MORGANTOWN, W.Va. — Cornerback Hakeem Bailey and defensive end Ezekiel Rose, newcomers from the junior college level, have made instant impacts during West Virginia’s spring practice.

Bailey is vying for a starting job against seniors Elijah Battle and Mike Daniels, a competition that only figures to heat up once Syracuse graduate transfer Corey Winfield arrives this summer.

“Hakeem is having a good spring. I like where he’s at,” said Mountaineers defensive coordinator Tony Gibson. “He’s long, athletic, can run, and he’s smart — understands football.”

The 6-foot Bailey is an Atlanta native who came to WVU via Iowa Western Community College. The 6-foot-2, 266-pound Rose also is new to Morgantown after a two-year strict at East Mississippi Community College.

“Zeke’s been repping with the first or second group all spring,” Gibson said.

Pitts making progress

As a four-star recruit with home-state ties, Derrek Pitts faces big expectations. As a newcomer whose high school classmates are still completing their senior years in South Charleston, he faces a steep adjustment.

Gibson said Pitts, like most freshmen, is flummoxed by the pace of practice.

“When the horn blows and guys are going everywhere to the next drill, I always say run in place if you don’t know where the hell you’re going. Derrek runs in place a lot,” he said.

Working at Bandit safety, Pitts is taking second-team reps behind junior Toyous Avery.

“You can see his effort, how he strains,” Gibson said. “He’s going to play. He’ll play immediately to give us some depth or he may even win a position. “

At the midpoint of spring practice that represents progress for Pitts, a two-way standout in high school who also known for his splashy special-teams returns.

“He’s come a long way since the first spring practice,” said West Virginia safeties coach Matt Caponi. “He is understanding what we’re asking of him at that position,” Caponi Being a young guy, a midyear high school kid coming out, he still needs to work on some things, but that’s what film room is for and that’s what my job is for.”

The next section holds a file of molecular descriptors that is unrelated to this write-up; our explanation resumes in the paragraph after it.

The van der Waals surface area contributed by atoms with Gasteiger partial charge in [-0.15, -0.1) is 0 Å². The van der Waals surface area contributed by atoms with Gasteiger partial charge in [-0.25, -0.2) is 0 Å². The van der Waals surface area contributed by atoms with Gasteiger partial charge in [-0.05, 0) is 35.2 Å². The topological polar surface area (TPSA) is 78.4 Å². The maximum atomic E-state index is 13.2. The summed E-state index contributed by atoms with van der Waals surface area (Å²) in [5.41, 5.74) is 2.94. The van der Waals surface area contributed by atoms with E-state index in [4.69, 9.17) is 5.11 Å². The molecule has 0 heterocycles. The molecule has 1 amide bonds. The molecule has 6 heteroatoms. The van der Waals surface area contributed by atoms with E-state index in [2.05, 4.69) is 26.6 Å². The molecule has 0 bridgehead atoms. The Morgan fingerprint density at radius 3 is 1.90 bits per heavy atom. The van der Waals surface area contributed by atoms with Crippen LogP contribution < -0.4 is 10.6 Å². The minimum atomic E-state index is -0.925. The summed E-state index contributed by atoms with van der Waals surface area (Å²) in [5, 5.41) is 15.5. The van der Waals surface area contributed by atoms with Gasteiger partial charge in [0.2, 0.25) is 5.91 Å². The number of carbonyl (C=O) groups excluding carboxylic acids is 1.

Field vs. box

Offensive coordinator Jake Spavital plans to call plays from the sideline, just as he did at Texas A&M and Cal. He also noted that offensive line coach Joe Wickline will return to the field after spending 2016 in the upstairs booth.

“He was like a caged animal up there,” Spavital said. “It’s time to set him free.”

Injuries? Don’t ask

Before Tuesday’s practice, head coach Dana Holgorsen drove up in a golf cart and teed off on some media members for being preoccupied with spring injuries.

“I’m not going to talk about injuries ever again,” Holgoren said. “I know it sounds like I am irritated and I am. We are going to talk about guys that play football. We aren’t going to talk about injuries anymore. If you are guilty, you are guilty, if you are not guilty, then ignore what I am saying, but too many people focus on injuries. This time of the year, who cares?

“We are trying to get guys healthy. We aren’t going to wear people out. Our job is to get guys ready to go that first Sunday night and that’s what we are going to do. In the meantime, I’m not going to talk about it.”

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